Friday, February 1, 2008

Joyce Chen-What are you doing?

I was perusing the A&P ads today during work deciding what groceries to purchase this week. And I stumbled upon this item on your left.
"Joyce Chen Ravioli"?!!?? What??!! Shouldn't it be "Joyce Chen Dumplings"? I can't really see the picture too well but based on the fillings which consist of either chicken & vegetables or pork & vegetables, I would assume this item is more akin to dumplings than ravioli. Plus I don't think a woman with the name of "Joyce Chen" would be touting her ravioli skills to America. Initially, I felt annoyed. I think the American public is aware of what dumplings are and there's no need to compare it to a more popular mainstream dish that people are familiar with. These aren't "Chinese Tamales" here (which frankly are really difficult to explain so I'm not even going to try). So I thought to myself, let me look up this Joyce Chen person.

Apparently, she was a Chinese chef, restauranteur, and entrepeneur. She had restaurants, cookbooks, and sold other products under her name. Chen is credited with popularizing the Mandarin style of Chinese cooking in the U.S. Her focus was making Chinese food accessible to the American public. She actually called dumplings or potstickers "ravioli" because her first restaurant was in a predominantly Italian area. Also, please keep in mind that Chen was alive from 1917-1994 so these were different times when she was starting out. Apparently, Chinese restaurants in the greater Boston, MA area still call dumplings "Peking Ravioli" or "ravs". So now that I know the history, I can accept the usage of ravioli for dumplings. It's clearly part of the Joyce Chen legecy and a nod to her history. However, I really hope people in Boston aren't really saying "ravs" still because that type of colloquialism would probably annoy me if I heard it.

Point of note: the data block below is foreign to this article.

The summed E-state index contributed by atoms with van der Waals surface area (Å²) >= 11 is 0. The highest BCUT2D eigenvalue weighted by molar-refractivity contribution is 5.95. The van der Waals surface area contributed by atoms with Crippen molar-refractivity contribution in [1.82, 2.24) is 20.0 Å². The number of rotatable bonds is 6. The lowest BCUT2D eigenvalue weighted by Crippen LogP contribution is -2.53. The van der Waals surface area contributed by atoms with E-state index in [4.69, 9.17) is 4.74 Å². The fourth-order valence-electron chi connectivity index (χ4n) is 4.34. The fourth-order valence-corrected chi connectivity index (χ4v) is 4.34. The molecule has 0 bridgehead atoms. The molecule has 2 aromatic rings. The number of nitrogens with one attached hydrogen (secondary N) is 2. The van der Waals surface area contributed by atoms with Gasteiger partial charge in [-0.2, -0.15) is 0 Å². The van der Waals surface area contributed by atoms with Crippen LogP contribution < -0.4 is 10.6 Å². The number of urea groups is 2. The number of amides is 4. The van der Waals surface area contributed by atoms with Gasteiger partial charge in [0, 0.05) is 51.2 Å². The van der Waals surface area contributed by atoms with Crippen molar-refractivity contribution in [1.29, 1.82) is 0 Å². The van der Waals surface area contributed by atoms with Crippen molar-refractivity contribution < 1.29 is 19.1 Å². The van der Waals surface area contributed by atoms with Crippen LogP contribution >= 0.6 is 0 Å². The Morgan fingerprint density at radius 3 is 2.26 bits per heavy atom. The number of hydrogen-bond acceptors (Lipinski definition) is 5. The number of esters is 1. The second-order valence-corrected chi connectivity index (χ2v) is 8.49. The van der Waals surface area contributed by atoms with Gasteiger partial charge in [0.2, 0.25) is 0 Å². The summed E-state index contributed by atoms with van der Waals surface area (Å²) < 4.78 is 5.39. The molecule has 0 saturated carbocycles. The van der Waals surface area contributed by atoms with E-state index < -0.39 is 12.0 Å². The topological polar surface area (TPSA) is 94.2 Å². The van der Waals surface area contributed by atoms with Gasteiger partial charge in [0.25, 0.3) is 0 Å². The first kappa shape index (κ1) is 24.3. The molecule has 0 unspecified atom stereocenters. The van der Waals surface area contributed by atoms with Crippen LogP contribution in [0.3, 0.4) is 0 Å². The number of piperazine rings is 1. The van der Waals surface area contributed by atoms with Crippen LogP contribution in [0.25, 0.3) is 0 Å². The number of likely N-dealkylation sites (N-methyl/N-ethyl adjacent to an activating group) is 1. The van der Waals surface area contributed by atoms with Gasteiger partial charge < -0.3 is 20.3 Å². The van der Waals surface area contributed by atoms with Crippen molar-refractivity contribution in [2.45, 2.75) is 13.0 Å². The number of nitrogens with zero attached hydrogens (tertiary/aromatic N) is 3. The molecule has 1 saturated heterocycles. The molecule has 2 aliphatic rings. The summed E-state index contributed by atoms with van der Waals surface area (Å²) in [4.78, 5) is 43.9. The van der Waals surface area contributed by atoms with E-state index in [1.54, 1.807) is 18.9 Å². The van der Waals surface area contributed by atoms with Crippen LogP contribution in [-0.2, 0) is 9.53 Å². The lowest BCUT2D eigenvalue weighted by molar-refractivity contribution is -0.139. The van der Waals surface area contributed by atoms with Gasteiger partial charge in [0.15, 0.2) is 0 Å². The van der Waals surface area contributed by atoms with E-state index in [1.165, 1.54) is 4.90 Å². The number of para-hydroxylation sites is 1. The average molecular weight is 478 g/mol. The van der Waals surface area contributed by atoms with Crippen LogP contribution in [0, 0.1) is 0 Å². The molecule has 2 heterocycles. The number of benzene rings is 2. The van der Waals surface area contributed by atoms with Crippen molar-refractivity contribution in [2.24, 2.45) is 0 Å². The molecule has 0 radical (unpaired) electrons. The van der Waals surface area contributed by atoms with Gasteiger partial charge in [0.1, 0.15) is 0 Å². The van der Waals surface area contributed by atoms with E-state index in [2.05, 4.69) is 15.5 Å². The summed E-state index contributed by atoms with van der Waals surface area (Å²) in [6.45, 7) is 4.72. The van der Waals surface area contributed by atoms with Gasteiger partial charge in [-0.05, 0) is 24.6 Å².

janet said...

Actually, your dad will speak of Joyce Chen fondly. He took your sister and me there last time we were in Cambridge together (ok, 1998). He used to eat at her place in college. The woman is a legend, even if she did say ravioli.

I wonder if this was part of the MoCA exhibit a few years ago.

Joyce Chen Foods said...

I use Goggle search to notify me by email every time Peking Ravioli is posted on the Web. I came across your Blog on Joyce Chen Peking Ravioli.
I am Joyce Chen's son and the one responsible for the product at A&P. It has been almost 50 years when my mom opened her restaurant in Cambridge, MA and the first to offer Peking Duck, Moo Shu Pork and other unheard dishes in 1958. Peking Ravioli was one of them, dumplings were known as heavy thick noodles, ravioli made more sense since they were meat filled.

Yes, they still call them Peking Ravioli in Boston/Cambridge area. As more and more Chinese restaurants appeared the name stuck. Joyce Chen Restaurant is no longer in business but the name and Joyce Chen Ravioli still goes on.

Hope you will try the Joyce Chen Ravioli. They are very good and have no added MSG, No preservatives and are lower in fat and sodium.

Stephen Chen
Joyce Chen Foods

Lisa XX said...

Me thinks I'll have to try Joyce Chen ravioli now. Too bad the sale is over at A&P. Maybe next week!

Me Again said...

Interesting post. I followed up your post with one of my own. I started the Wikipedia article on Joyce.

dkinoshita said...


Come on now. Your mom was a great marketer and being a new person opening a resaurant in a part of Boston where Italian Americans were the majority, she re-named the "Dumplings" "Peking Ravioli" to make them more attractive and less intimidating to the local crowd. That is the sotory that I remember being told, am I getting old and forgetful as the person that told me was your mom!
Hope you are doing well!